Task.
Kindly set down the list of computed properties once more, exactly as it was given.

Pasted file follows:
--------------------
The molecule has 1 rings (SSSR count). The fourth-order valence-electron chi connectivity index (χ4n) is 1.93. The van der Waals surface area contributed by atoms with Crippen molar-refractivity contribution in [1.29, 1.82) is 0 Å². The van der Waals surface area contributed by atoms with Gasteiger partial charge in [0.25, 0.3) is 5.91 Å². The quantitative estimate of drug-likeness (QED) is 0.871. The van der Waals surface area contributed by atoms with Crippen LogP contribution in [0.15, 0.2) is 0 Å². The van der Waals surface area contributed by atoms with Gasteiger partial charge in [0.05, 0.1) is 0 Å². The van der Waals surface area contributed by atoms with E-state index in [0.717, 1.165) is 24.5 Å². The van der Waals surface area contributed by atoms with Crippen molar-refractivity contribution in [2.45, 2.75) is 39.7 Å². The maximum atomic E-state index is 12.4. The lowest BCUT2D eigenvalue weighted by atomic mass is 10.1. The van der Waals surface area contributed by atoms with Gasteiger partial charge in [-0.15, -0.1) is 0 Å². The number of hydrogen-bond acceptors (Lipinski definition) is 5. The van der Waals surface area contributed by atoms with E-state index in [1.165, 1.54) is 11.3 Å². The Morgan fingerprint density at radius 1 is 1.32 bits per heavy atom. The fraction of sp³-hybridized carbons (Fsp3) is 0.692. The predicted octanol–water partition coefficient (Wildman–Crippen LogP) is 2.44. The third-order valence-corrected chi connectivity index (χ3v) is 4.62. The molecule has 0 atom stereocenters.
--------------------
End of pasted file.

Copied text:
The molecule has 1 rings (SSSR count). The fourth-order valence-electron chi connectivity index (χ4n) is 1.93. The van der Waals surface area contributed by atoms with Crippen molar-refractivity contribution in [1.29, 1.82) is 0 Å². The van der Waals surface area contributed by atoms with Gasteiger partial charge in [0.25, 0.3) is 5.91 Å². The quantitative estimate of drug-likeness (QED) is 0.871. The van der Waals surface area contributed by atoms with Crippen LogP contribution in [0.15, 0.2) is 0 Å². The van der Waals surface area contributed by atoms with Gasteiger partial charge in [0.05, 0.1) is 0 Å². The van der Waals surface area contributed by atoms with E-state index in [0.717, 1.165) is 24.5 Å². The van der Waals surface area contributed by atoms with Crippen molar-refractivity contribution in [2.45, 2.75) is 39.7 Å². The maximum atomic E-state index is 12.4. The lowest BCUT2D eigenvalue weighted by atomic mass is 10.1. The van der Waals surface area contributed by atoms with Gasteiger partial charge in [-0.15, -0.1) is 0 Å². The number of hydrogen-bond acceptors (Lipinski definition) is 5. The van der Waals surface area contributed by atoms with E-state index in [1.165, 1.54) is 11.3 Å². The Morgan fingerprint density at radius 1 is 1.32 bits per heavy atom. The fraction of sp³-hybridized carbons (Fsp3) is 0.692. The predicted octanol–water partition coefficient (Wildman–Crippen LogP) is 2.44. The third-order valence-corrected chi connectivity index (χ3v) is 4.62. The molecule has 0 atom stereocenters.